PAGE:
The principal reason for Pakistan's disappointing showing in their first five-Test series in Australia was the inability of their captain, Imran Khan, to bowl on the tour because of the stress fracture to his left shin. He was able to play in the last two Test matches, but only as a batsman. His absence had a depressing effect on the team as a whole and precipitated a seemingly endless succession of political battles within Pakistan cricket. After the tour Intikhab Alam severed his three-year appointment as manager of the Pakistan team, still with a year of his contract to run.
With the advantage of hindsight, it would probably have been better if Imran had not been chosen for the tour. The selectors had originally named Zaheer Abbas as captain, on the assumption that Imran, who had been unable to bowl for Pakistan in the World Cup or for Sussex in the County Championship in 1983, would not be fit. The president of the BCCP, Air Marshal Nur Khan, then reinstated Imran as captain and sacked the selectors, though it is doubtful if adequate medical checks were made on Imran's leg before this decision was taken. Upon arrival in Brisbane at the start of the tour Imran was advised to take no exercise for fifteen days, and after each subsequent X-ray the date for his return was pushed back even further. Just before the second Test match in Brisbane, on instructions from Pakistan, Zaheer was, in fact, reappointed official captain in place of Imran, only for the decision to be reversed the following day - mainly because of Zaheer's unwillingness to take on a party which had originally been selected by Imran rather than by Zaheer himself.
Another reason for Pakistan's defeat was the absence of Sarfraz Nawaz, who was all the more badly needed with Imran out of action. Having not been selected for the tour of India, which preceded the tour of Australia, Sarfraz had criticised the selectors and so been banned from official cricket for six months. Expediency now prompted the authorities to lift the ban and Sarfraz took his place in the side in time for the third Test in Adelaide. By then, however, he had missed the pitches in Perth and Brisbane which would have better suited him.
It was clear from the opening match against Queensland that Pakistan's attack would be below standard, with a great deal depending on the leg-breaks and googlies of Abdul Qadir, who in the event did not bowl with his usual skill until the Tests had ended and the Benson and Hedges one-day competition begun. Australia sometimes had as many as six left-handers in the first eight in their order, with the result that Qadir, bowling round the wicket at them, which tended to neutralise the googly, was mercilessly swept out of the series.
The main batsmen also failed to score enough runs. Zaheer seemed to have lost his nerve against genuine pace bowling. Javed Miandad was much too inconsistent for such a very good player, and Mudassar Nazar scored consistently only against the states. The two batting successes were Mohsin Khan, who played handsome innings of 149 and 152 in the third and fourth Tests, and Qasim Omar. The latter won the hearts of the Australian public by his courage. In the first Test he was the only Pakistan batsman to move unflinchingly into line against the Australian fast bowlers, and in Adelaide he scored a splendid first Test hundred. Pakistan's failures continued in the Benson and Hedges World Series Cup competition, although they did have a remarkable win by 97 runs over West Indies in Melbourne.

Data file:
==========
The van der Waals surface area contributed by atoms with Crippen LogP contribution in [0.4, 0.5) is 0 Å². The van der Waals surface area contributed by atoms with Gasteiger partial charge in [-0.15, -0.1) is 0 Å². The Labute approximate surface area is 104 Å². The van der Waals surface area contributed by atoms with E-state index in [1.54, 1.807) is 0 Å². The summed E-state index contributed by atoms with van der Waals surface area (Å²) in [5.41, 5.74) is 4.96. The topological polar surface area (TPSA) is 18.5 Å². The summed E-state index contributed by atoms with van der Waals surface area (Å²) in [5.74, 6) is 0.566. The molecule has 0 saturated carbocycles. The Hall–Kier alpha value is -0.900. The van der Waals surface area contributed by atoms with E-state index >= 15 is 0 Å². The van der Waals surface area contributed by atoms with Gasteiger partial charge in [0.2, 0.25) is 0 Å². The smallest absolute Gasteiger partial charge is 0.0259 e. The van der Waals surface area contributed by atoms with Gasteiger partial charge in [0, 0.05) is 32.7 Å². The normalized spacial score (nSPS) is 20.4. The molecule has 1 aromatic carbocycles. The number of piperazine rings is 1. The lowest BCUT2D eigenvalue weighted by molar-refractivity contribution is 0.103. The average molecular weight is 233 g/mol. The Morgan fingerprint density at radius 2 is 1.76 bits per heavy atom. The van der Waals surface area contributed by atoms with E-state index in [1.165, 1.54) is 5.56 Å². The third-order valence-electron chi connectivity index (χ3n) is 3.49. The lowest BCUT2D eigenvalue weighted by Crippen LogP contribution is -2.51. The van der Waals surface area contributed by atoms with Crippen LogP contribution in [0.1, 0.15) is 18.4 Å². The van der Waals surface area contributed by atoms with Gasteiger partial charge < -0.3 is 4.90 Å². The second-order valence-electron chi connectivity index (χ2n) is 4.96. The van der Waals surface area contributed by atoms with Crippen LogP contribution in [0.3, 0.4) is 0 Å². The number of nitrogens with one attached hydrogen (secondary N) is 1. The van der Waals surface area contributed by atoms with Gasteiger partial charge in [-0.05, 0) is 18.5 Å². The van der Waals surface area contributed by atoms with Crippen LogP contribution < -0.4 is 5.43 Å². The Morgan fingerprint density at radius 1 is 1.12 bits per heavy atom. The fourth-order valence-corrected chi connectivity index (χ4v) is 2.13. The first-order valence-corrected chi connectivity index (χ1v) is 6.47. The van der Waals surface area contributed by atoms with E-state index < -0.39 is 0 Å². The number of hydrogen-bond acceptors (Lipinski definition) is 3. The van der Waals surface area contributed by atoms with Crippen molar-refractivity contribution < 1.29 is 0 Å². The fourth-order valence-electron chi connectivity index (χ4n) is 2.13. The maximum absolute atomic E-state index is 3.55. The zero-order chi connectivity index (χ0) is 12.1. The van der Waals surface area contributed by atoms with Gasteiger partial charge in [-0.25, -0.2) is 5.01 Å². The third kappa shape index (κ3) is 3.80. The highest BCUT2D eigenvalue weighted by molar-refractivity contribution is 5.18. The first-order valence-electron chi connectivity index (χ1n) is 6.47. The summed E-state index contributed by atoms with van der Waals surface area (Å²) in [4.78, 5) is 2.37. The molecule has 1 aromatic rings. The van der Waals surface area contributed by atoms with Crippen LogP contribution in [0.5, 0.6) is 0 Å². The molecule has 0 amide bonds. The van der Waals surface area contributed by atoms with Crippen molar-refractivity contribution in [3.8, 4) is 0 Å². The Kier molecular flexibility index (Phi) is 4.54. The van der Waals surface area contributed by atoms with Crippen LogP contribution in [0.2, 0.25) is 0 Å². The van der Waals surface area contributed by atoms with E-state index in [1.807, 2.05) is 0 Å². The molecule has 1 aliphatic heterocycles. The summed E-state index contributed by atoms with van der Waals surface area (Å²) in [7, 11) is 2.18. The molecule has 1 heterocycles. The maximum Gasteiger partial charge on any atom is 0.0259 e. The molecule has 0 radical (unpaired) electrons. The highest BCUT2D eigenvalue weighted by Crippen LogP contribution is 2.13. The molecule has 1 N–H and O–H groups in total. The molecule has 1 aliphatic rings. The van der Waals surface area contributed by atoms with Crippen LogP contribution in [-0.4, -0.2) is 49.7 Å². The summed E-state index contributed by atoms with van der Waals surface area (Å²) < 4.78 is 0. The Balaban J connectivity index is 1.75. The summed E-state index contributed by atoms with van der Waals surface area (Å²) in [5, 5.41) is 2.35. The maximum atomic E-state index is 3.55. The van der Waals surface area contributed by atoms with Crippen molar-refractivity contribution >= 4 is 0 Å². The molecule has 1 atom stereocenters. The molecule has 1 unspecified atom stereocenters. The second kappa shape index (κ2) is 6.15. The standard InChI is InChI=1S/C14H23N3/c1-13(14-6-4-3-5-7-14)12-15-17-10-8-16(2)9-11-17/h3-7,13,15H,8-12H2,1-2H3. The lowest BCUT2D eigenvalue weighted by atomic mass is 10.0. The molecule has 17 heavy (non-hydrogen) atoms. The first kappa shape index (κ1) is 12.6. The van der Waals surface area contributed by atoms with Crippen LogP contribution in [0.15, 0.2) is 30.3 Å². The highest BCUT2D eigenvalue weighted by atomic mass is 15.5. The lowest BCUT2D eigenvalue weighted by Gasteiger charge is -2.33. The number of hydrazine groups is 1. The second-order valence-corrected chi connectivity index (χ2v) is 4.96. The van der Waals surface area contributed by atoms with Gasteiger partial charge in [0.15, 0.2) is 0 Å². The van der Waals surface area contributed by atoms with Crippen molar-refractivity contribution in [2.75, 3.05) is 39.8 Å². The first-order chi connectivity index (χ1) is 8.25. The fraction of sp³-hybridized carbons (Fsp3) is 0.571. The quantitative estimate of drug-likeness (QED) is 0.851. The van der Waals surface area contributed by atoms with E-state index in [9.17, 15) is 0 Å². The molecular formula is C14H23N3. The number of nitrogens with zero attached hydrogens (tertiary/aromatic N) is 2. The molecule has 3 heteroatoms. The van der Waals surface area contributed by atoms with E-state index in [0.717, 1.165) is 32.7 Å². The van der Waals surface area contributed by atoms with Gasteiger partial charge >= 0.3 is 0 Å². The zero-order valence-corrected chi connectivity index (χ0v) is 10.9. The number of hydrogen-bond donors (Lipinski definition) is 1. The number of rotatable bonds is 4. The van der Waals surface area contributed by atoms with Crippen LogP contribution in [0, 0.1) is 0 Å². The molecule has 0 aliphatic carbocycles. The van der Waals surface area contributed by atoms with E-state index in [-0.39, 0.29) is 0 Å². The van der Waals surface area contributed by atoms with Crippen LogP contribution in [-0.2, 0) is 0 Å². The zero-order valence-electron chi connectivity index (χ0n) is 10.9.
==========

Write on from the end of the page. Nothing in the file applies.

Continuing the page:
The main reason for Australia's success lay once again with their fast bowlers, who have been the cause of most of their victories over the last ten years. When fit, Dennis Lillee, Rodney Hogg, Geoff Lawson and Carl Rackemann made a formidable quartet. In his last series Lillee played in all five Tests, his leg-cutter being as venomous as ever; the other three all suffered at times from injury. Wayne Phillips, on his début for Australia, made a good 159 against a weak Pakistan attack in the first Test, but he was unable to live up to this heady beginning. Greg Chappell, Kim Hughes, Kepler Wessels, Graham Yallop and Allan Border also made hundreds. Like Lillee, Chappell and Rod Marsh both announced their intention to retire from Test and international cricket at the end of the Australian season.
Test Matches - Played 5: Lost 2, Drawn 3.
First-class matches - Played 11: Won 3, Lost 3, Drawn 5.
Wins - South Australia, Victoria, Tasmania.
Losses - Australia (2), Western Australia.
Draws - Australia (3), Queensland, New South Wales.
Non first-class matches: Played 13: Won 4, Lost 8, No Result 1. Wins - South Australia Country XI, Western Australia Country XI, South-West New South Wales, West Indies. Losses - Australia (4), West Indies (4). No Result - Australia.
Note: In all first-class matches, wides and no-balls were debited to the bowlers' analyses.
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